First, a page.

Monday, September 9, 2013

Keeping Track of Days

QUESTION: I recently came across an old Coca Cola wall calendar from 1913. It’s in reasonably good shape. Can you tell me anything about how wall calendars got their start?

ANSWER: You may have a prize collectible. Coca Cola memorabilia always sells for good prices if the items are in good condition. In 1913, the Coca Cola Company printed a million of these calendars. Unfortunately, most people threw them away since they had only one picture on them.

During the latter part of the 19th-century, trade cards, the forerunners of business cards, often included a small printed calendar. In 1869, the detachable calendar pad appeared. The pad made it possible to use a calendar picture for more than one year. To most residents of farmhouses, country cottages, and log cabins, these beautifully printed calendars were the only art they knew.

Insurance companies were the biggest producers of early calendars, giving them away to every premium holder. Some of the big insurance firms made use of their company logo for their calendar's artwork, but most chose pictures of dogs, children, or elegant ladies.

Other businesses soon capitalized on the booming demand for wall-art calendars. The Coca-Cola Company, which began distributing calendars in 1891, had printed one million by 1913 and more than two million by 1924. In the 1890s, the Grand Union Tea Company, the Singer Company, and Armour Meat Company had their calendars hanging in shops and markets from coast to coast.

Soon, small business owners began to have their names and addresses printed on stock calendars. Printers of stock calendars offered voluminous catalogs of artwork from which the customer could choose, and the demand for calendar artwork kept many an illustrator from finding another line of business. So many feed mills, lumberyards, grocery stores, and other small businesses distributed calendars in the early 20th century that it is possible to assemble a fairly complete inventory of retailers from that era by listing the sponsors of old calendars.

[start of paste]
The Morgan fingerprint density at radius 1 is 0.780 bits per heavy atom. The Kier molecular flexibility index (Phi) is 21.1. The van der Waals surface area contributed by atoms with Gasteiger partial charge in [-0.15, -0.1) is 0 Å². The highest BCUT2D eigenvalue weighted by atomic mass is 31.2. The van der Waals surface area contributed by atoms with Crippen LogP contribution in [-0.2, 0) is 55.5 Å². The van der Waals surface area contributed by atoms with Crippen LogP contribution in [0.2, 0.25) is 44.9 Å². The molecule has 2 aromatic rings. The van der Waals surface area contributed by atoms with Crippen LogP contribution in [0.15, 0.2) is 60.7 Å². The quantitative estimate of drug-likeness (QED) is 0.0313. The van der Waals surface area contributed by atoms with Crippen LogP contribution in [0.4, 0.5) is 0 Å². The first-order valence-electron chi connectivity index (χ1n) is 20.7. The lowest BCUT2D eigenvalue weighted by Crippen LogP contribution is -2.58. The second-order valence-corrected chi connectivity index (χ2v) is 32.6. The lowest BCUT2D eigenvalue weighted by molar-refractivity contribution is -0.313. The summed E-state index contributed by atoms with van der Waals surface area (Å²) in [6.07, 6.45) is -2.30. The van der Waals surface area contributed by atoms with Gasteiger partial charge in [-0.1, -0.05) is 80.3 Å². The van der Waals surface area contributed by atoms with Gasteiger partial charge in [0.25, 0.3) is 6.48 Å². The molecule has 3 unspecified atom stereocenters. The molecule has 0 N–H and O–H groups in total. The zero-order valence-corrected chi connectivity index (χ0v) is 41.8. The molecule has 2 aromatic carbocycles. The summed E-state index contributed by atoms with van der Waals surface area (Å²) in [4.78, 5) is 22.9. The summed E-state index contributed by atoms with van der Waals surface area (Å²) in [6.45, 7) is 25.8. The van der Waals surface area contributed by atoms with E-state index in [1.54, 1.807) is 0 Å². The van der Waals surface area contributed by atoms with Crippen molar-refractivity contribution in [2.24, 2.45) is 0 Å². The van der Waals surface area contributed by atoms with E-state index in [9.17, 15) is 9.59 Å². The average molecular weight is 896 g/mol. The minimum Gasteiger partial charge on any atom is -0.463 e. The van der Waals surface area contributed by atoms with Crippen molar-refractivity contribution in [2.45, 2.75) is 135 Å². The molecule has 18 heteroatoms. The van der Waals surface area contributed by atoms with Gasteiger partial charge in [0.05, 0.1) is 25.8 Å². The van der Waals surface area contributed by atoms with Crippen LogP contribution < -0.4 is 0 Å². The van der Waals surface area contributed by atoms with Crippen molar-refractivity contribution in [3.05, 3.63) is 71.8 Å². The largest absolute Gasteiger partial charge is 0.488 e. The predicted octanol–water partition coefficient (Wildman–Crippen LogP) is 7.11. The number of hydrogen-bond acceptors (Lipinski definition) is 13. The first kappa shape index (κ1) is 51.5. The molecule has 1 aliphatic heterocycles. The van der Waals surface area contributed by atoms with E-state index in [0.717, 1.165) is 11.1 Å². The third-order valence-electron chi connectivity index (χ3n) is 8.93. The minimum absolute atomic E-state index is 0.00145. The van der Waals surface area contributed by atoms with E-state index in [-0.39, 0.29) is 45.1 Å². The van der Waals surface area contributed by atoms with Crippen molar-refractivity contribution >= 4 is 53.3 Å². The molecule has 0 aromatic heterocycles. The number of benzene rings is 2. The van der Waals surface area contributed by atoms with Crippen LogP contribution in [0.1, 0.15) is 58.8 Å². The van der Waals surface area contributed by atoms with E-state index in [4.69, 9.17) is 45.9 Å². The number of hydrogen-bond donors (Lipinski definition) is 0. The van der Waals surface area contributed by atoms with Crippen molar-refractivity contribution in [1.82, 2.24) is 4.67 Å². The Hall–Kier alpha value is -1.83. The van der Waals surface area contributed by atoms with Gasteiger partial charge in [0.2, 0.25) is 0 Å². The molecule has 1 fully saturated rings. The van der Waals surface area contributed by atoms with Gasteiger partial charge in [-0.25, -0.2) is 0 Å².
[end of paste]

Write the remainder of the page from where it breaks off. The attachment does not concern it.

New techniques in the printing industry called for intricate embossing and die-cutting, and the calendar became a lavish palette of complex colors and textures.

Printers employed many famous illustrators, including Palmer Cox, Edward Penfield, and Louis Rhead, to produce artwork for their calendars. Cox, a noted magazine illustrator of the time, created a community of impish cartoon elves he called the Brownies in 1883. His mischievous little Brownies were a favorite subject for calendars prior to the turn of the century.

The Minnesota-based firm of Brown and Bigelow, the world's biggest manufacturer of calendars, commissioned Maxfield Parrish and later Norman Rockwell. From 1925 through 1975the Boys Scouts of America authorized Brown and Bigelow to reproduce Rockwell illustrations for the official Boy Scout calendar.

By the 1930s, calendar advertising had become less effective than radio and mass circulation magazine ads. But the tradition lived on with calendars from automobile service stations and garages—important new features of family life. However, the calendars they commissioned were often less elaborate. In the 1940s and 1950s, neighborhood drug stores and heating oil companies continued to print wall-art calendars that featured detachable monthly date pads and simple illustrations.

Although calendars from well-known firms cost up to $100, you can purchase ones from the less famous names for $35-$65. You can often find calendars printed after 1920 for less than $30.

Today, calendars appear everywhere. You may still get a calendar annually from your insurance agent, but many people now use their cell phones to keep track of what day it is. If you still want to hang a calendar on the wall, you can get some nifty ones at dollar stores across the country.

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